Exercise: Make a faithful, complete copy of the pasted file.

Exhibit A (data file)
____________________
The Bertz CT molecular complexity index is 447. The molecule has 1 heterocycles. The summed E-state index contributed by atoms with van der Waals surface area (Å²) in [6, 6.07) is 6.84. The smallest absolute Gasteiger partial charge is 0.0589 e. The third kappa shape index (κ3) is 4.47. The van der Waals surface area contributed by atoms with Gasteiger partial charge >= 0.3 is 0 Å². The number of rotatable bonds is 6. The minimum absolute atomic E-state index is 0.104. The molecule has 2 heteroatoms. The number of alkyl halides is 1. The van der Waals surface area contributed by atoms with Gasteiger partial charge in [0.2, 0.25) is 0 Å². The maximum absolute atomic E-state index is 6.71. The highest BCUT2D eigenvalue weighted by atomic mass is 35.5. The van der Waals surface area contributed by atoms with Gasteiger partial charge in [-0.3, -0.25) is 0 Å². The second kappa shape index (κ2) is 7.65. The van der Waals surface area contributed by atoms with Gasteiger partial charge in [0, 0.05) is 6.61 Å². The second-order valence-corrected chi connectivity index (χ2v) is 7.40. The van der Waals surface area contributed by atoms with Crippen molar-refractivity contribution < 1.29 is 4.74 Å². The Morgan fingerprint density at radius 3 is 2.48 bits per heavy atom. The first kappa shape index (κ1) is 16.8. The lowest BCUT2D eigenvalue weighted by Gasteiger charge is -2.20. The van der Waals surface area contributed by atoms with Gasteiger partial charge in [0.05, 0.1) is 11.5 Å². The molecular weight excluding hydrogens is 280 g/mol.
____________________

The Bertz CT molecular complexity index is 447. The molecule has 1 heterocycles. The summed E-state index contributed by atoms with van der Waals surface area (Å²) in [6, 6.07) is 6.84. The smallest absolute Gasteiger partial charge is 0.0589 e. The third kappa shape index (κ3) is 4.47. The van der Waals surface area contributed by atoms with Gasteiger partial charge >= 0.3 is 0 Å². The number of rotatable bonds is 6. The minimum absolute atomic E-state index is 0.104. The molecule has 2 heteroatoms. The number of alkyl halides is 1. The van der Waals surface area contributed by atoms with Gasteiger partial charge in [0.2, 0.25) is 0 Å². The maximum absolute atomic E-state index is 6.71. The highest BCUT2D eigenvalue weighted by atomic mass is 35.5. The van der Waals surface area contributed by atoms with Gasteiger partial charge in [-0.3, -0.25) is 0 Å². The second kappa shape index (κ2) is 7.65. The van der Waals surface area contributed by atoms with Gasteiger partial charge in [0, 0.05) is 6.61 Å². The second-order valence-corrected chi connectivity index (χ2v) is 7.40. The van der Waals surface area contributed by atoms with Crippen molar-refractivity contribution < 1.29 is 4.74 Å². The Morgan fingerprint density at radius 3 is 2.48 bits per heavy atom. The first kappa shape index (κ1) is 16.8. The lowest BCUT2D eigenvalue weighted by Gasteiger charge is -2.20. The van der Waals surface area contributed by atoms with Gasteiger partial charge in [0.05, 0.1) is 11.5 Å². The molecular weight excluding hydrogens is 280 g/mol.